A Six-lined Soapfish (Grammistes sexlineatus), also known as a Goldenstriped Soapfish, swims nervously underneath an overhang that serves as its shelter for the day. At night, these solitary hunters venture out of their crevices to hunt molluscs, crustaceans but mostly small fish.
Although seldom spotted by scuba divers, the Six-lined Soapfish is widespread throughout the warm waters of the Indo-Pacific, from the rich waters of the Red Sea and Africa's eastern coast to all the islands in and around Polynesia. The northernmost habitat of the Six-lined Soapfish is Japan's south coast. In the Pacific Ocean, this soapfish is found as far south as northern New Zealand. The main reason why not many scuba divers encounter this beautiful fish is that it spends most of the day hidden in dark crevices and nooks on rocky reefs, out of sight from most underwater photographers and marine wildlife videographers.
The number, length, colour, and continuity of stripes vary with age, with small juveniles only having two white stripes. When juveniles reach a size of 5cm/2 inches, they start to exhibit three lines. It is only when they grow larger than 8cm/3.2 inches that a total of six lines start to appear on their body. Old individuals sometimes exhibit dashes and dots instead of intact lines. Although this soapfish is often called a "six-lined" one, it is not uncommon to encounter adult fish that bear more than six lines. In fact, the number of lines on the Six-lined Soapfish can reach a total of nine. Adults can reach a total length of approximately 30cm/12 inches, making them a medium-sized fish.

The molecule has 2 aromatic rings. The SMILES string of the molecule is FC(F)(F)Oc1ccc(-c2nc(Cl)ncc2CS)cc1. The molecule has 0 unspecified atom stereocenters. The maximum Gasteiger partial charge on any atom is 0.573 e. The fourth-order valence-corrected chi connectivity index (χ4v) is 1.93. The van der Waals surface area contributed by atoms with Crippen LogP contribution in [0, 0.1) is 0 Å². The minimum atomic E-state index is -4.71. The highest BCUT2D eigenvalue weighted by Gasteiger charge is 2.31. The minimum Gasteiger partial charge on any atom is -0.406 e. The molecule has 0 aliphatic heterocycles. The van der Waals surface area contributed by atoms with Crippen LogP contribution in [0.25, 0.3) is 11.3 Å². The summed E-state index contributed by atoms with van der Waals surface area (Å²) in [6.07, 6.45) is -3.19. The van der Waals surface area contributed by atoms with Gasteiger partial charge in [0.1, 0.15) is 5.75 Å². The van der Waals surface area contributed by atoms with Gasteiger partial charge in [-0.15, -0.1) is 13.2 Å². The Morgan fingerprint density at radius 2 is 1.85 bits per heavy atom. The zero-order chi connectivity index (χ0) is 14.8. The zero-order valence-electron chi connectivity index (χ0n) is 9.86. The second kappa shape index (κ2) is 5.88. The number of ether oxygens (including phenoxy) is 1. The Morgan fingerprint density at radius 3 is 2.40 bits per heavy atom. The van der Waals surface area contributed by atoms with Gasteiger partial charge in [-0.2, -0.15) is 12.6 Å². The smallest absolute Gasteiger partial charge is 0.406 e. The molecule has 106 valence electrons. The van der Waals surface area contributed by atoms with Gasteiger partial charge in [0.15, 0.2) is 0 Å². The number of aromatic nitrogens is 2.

Soapfish are named for their skin toxins, called grammistin. Small glands in the fish's skin release the powerful toxin when the fish perceives stress. This toxin, which resembles lathered soap, scares away predators due to its bitter and foul taste. If this soapy toxin is ingested at a high enough dosage, it can be lethal. Although the toxin is not used to kill prey, its main purpose is purely defensive. Scorpionfish species, which are ferocious predators of all kinds of fish, will immediately reject and spit out the caught soapfish after predation. Grammistin also has antibiotic and antimicrobial properties.
It was quite difficult to capture a single long shot (10 seconds or more) of this frantically moving fish. Therefore, I filmed it for several minutes while trying not to scare it. With all the short shots, I was able to create a composition of the best parts in post-production.
The best practice here is to keep the camera rolling and cut out all the unnecessary parts during editing. By acting as calm as possible and avoiding abrupt and jerky movements, the soapfish might become accustomed to the underwater videographer, which often results in better underwater images. Nervous or scared fish require a softer and calmer approach than most fish. If you act as nervous as your subject, you might run the risk of your subject hiding in a crack or crevice for a long time.
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